Question: I’m confused. For years I’ve used Greg LeMond’s formula of multiplying crotch-to-floor distance by 0.883 to get saddle height, as measured from the center of the crank axle to the top of the saddle. My local bike shop used a goniometer (like a big protractor) to measure my knee angle at bottom dead center. Then they recommended a 1 cm increase in saddle height to achieve Andy Pruitt’s suggested 30-degree knee bend. I’m concerned, though, because it’s obvious that using the goniometer requires skill. Misaligning the tool could easily cause an incorrect reading. So should I trust Greg or the goniometer? — Madeleine G.
Coach Fred Matheny Replies: I agree that a goniometer takes experience to use correctly. Depending on the skill of the technician, it can produce widely different numbers for knee angle. The key to accuracy is finding the precise anatomical landmarks at the hip, knee and ankle.
But the LeMond formula can be deceiving, too, because of changes in the thickness of pedals, shoe soles and insoles since the multiplier was derived in the late 1980s.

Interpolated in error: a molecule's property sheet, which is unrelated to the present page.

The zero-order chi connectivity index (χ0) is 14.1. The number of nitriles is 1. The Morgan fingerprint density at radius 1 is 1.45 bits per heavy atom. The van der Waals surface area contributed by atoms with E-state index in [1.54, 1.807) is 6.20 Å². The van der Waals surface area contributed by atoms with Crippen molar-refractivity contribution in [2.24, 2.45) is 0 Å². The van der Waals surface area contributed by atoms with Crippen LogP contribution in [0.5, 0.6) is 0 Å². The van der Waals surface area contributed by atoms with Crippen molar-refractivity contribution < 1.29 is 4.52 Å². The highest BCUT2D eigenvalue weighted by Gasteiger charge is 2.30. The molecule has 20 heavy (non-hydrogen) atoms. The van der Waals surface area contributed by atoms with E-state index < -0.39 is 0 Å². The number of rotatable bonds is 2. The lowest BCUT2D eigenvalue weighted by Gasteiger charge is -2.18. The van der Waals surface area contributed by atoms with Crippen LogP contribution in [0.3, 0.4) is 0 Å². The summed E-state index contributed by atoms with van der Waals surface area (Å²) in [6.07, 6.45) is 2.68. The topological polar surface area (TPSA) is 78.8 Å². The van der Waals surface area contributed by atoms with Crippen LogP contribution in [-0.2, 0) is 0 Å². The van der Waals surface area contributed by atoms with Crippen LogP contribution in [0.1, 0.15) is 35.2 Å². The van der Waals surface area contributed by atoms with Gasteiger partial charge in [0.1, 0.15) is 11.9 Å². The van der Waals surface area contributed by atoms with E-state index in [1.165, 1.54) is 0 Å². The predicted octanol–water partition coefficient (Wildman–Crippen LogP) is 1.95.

For comparison, my crotch-to-floor measurement using one popular sizing system is 88 cm, which means I should set my saddle at 77.4 cm (including a correction for Look pedals). But with Specialized road shoes, I actually set my saddle at 76.0 cm. This gives me a knee bend right at 30 degrees as measured by Andy Pruitt himself. If I used Shimano’s SPD-SL pedals, the saddle would need to come down another 3 mm.
A problem arises because the goniometer method (as well as the LeMond formula) is a “static” measurement done while the rider sits still on the bike. Things change during pedaling, and this can alter the ideal saddle height. Other variables are foot length and how feet are angled during the pedalstroke (i.e., toes pointed down, up or horizontal).
Bottom line: Find the saddle height that works best for you by first establishing it with a sound formula, then changing it if a bit higher or lower gives you more cruising efficiency or power, depending on what’s important to the way you ride.